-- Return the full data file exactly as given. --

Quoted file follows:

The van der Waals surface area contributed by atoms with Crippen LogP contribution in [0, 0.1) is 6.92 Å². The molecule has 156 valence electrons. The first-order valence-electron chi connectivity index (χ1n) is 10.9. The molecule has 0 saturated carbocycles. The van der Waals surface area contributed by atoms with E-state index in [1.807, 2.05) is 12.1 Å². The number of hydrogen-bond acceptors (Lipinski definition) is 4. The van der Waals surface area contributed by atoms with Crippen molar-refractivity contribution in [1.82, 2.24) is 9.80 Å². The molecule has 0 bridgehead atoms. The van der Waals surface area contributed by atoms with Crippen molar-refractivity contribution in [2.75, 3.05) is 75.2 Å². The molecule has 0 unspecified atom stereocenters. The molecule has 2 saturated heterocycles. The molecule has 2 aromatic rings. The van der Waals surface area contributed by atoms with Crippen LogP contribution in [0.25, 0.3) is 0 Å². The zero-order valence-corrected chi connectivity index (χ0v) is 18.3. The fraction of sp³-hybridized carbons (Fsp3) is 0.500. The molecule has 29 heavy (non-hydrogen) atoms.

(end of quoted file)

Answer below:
The van der Waals surface area contributed by atoms with Crippen LogP contribution in [0, 0.1) is 6.92 Å². The molecule has 156 valence electrons. The first-order valence-electron chi connectivity index (χ1n) is 10.9. The molecule has 0 saturated carbocycles. The van der Waals surface area contributed by atoms with E-state index in [1.807, 2.05) is 12.1 Å². The number of hydrogen-bond acceptors (Lipinski definition) is 4. The van der Waals surface area contributed by atoms with Crippen molar-refractivity contribution in [1.82, 2.24) is 9.80 Å². The molecule has 0 bridgehead atoms. The van der Waals surface area contributed by atoms with Crippen molar-refractivity contribution in [2.75, 3.05) is 75.2 Å². The molecule has 0 unspecified atom stereocenters. The molecule has 2 saturated heterocycles. The molecule has 2 aromatic rings. The van der Waals surface area contributed by atoms with Crippen LogP contribution in [0.25, 0.3) is 0 Å². The zero-order valence-corrected chi connectivity index (χ0v) is 18.3. The fraction of sp³-hybridized carbons (Fsp3) is 0.500. The molecule has 29 heavy (non-hydrogen) atoms.